The landslide victory of the Jugnauth/Berenger alliance resulted largely from charges of corruption that befell the Ramgoolam government, combined with his less pleasing personal style, which alienated voters. Otherwise Mauritius was faced with no particular pressing issues at the time of the election. The nation's economy was solid, unemployment and inflation were low, and both sides had sworn to improve GDP. But the electorate had always liked Jugnauth, crediting him with the boom years enjoyed while he held office between 1982 and 1995. His reputation as a tough-minded pragmatist not interested in the perks of leadership has served him well over the decades.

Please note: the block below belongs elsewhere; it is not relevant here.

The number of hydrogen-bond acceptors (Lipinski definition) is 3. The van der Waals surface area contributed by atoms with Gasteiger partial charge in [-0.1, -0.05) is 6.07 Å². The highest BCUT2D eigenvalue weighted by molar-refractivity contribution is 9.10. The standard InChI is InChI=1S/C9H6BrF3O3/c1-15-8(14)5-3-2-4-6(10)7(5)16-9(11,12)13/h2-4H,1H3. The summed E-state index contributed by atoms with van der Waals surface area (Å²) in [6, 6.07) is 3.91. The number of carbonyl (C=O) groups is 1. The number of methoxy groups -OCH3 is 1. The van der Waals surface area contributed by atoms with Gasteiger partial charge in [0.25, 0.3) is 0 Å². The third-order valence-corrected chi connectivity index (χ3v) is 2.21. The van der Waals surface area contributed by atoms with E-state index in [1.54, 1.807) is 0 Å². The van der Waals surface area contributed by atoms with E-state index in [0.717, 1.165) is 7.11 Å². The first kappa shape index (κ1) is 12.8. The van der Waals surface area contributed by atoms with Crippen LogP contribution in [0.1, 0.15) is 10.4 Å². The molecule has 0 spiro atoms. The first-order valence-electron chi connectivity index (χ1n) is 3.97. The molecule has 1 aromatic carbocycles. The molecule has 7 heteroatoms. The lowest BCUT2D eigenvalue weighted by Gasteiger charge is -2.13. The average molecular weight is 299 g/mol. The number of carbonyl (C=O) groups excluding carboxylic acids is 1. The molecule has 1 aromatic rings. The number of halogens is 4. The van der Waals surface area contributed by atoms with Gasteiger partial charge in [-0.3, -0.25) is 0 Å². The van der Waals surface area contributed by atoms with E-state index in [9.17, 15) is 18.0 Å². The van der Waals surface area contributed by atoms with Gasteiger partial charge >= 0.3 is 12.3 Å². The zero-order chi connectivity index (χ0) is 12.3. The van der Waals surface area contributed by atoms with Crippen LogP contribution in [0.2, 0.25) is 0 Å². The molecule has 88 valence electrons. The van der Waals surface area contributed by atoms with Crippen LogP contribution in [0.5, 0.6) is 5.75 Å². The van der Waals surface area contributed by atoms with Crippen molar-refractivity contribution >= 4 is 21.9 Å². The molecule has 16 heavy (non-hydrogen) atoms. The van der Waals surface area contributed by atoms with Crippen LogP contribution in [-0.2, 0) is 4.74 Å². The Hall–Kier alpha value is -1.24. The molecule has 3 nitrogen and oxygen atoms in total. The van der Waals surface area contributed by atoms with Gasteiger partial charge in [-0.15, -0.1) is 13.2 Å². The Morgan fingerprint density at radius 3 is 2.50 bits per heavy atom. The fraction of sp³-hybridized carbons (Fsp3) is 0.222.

A political deal forged just before the election with Jugnauth's coalition partner Paul Berenger was new and unique. Jugnauth would serve as prime minister for three years and Berenger would be deputy prime minister; then Berenger would assume the powerful prime minister's position and Jugnauth would become the president of Mauritius. To make this arrangement workable, president Cassim Uteem, who was appointed by the House of Assembly, had his term extended by one year. In the fall of 2002, Jugnauth confirmed that he would abide by the plan, and step down on September 30, 2003, despite the fact that opponents were campaigning to block Berenger from taking office.